Illustration by Li Ya Wen
During the past decade, we, as high school and college-aged students, have faced exceedingly quixotic expectations. These expectations seem to be placed upon us in every sphere—educationally, athletically, influentially, and economically. The expectations we face are mostly normalized, taken at face value, and understood to be an inevitable part of growing up--and they don’t seem to be going anywhere in 2020.
The expectation to not only perform, but to succeed massively, is reflective of a workaholic, corporatized culture, similar to how our contemporary culture is reflective of our collective societal expectations. Just as we simultaneously flourish and suffer under the expectations that we face in our young adulthood, we place our role models, icons, and most beloved performers under the very same pressures we often denounce when faced personally. The most prominent example of this vicious cycle can be found within the music industry.
We beg for additional time in the face of deadlines, but expect our favorite musicians to turn out full-length albums every year (or two, if we’re being generous) at the risk of full-scale social media backlash if a satisfactory LP is not delivered. When our creative endeavors are buried in favor of practicalities, we wish that our fast-moving world would respect our creative processes, while simultaneously demanding that musicians such as Rihanna and Frank Ocean release new content on an Ariana Grande-like timeline. The same expectations we are subjected to, we in turn subject our musicians to, because our satisfaction with their existing projects is just as fleeting as our attention spans.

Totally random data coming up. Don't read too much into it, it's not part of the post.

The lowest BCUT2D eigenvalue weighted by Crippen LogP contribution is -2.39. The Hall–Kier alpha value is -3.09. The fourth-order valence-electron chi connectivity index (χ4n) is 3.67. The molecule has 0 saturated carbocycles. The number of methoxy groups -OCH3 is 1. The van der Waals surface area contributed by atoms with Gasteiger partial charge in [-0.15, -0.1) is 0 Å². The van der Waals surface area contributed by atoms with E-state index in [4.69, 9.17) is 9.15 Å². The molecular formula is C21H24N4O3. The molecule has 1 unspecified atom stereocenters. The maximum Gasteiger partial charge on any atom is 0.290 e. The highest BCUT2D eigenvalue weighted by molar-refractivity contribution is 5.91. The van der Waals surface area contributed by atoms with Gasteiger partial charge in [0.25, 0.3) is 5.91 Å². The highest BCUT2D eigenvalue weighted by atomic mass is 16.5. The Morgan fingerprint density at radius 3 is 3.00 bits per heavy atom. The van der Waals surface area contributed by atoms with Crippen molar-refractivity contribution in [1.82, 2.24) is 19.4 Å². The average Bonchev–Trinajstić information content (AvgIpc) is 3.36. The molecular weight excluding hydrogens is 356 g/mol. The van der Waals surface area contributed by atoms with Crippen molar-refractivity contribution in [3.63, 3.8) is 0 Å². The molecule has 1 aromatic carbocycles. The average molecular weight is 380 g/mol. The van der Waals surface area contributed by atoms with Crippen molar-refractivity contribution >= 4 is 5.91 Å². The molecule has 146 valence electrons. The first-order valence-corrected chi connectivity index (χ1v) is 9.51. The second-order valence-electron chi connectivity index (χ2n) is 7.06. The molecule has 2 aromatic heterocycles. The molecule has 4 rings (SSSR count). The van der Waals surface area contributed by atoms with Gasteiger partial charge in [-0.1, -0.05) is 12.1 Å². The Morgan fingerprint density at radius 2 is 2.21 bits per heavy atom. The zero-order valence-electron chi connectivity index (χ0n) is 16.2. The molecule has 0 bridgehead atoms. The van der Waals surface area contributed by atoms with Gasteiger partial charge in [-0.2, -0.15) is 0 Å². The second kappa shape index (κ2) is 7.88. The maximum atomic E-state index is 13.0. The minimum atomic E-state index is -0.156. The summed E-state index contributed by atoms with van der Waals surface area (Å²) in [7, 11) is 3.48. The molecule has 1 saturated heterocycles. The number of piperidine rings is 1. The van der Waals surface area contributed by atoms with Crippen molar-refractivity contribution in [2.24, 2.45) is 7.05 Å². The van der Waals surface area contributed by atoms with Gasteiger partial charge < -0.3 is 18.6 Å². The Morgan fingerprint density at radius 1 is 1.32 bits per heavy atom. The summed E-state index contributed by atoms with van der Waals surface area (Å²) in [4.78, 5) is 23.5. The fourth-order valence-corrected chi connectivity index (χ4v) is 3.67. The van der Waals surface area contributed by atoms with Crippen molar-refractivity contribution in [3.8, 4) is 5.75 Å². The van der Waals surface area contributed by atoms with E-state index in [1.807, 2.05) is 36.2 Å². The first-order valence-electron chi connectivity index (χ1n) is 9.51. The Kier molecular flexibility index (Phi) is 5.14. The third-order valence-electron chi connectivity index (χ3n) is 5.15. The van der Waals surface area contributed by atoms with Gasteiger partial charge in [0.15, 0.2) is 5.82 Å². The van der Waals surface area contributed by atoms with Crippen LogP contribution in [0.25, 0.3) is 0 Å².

Almost a year ago, I wrote briefly on this very fact. Vampire Weekend had just announced their return after a six-year hiatus, the type of break that I proclaimed at the time to be “almost unheard of.” I wrote those words in the beginning of 2019 in an essay for Crybaby Zine and now, in 2020, that reality remains the same, if not more heightened. As our own personal expectations for success have become greater and greater, and the minuteness of our collective attention span pressures artists into turning out projects faster than ever before, we have created a system in which relevance can seemingly only be achieved through a continuous presence. There is no place for an absence or moment of catharsis that is not in the public eye. Through this behavior, we, as fans of music, have collectively given the middle finger to a genuine creative process.
This is not to say that artists like Ariana Grande do not have a sincere musical odyssey, but it is to say that her rapid release rate has elevated the pressure for other musicians. In the midst of “cancel culture,” artists’ own fan bases “jokingly” cancel their musicians of choice if an album is not delivered in an adequate amount of time.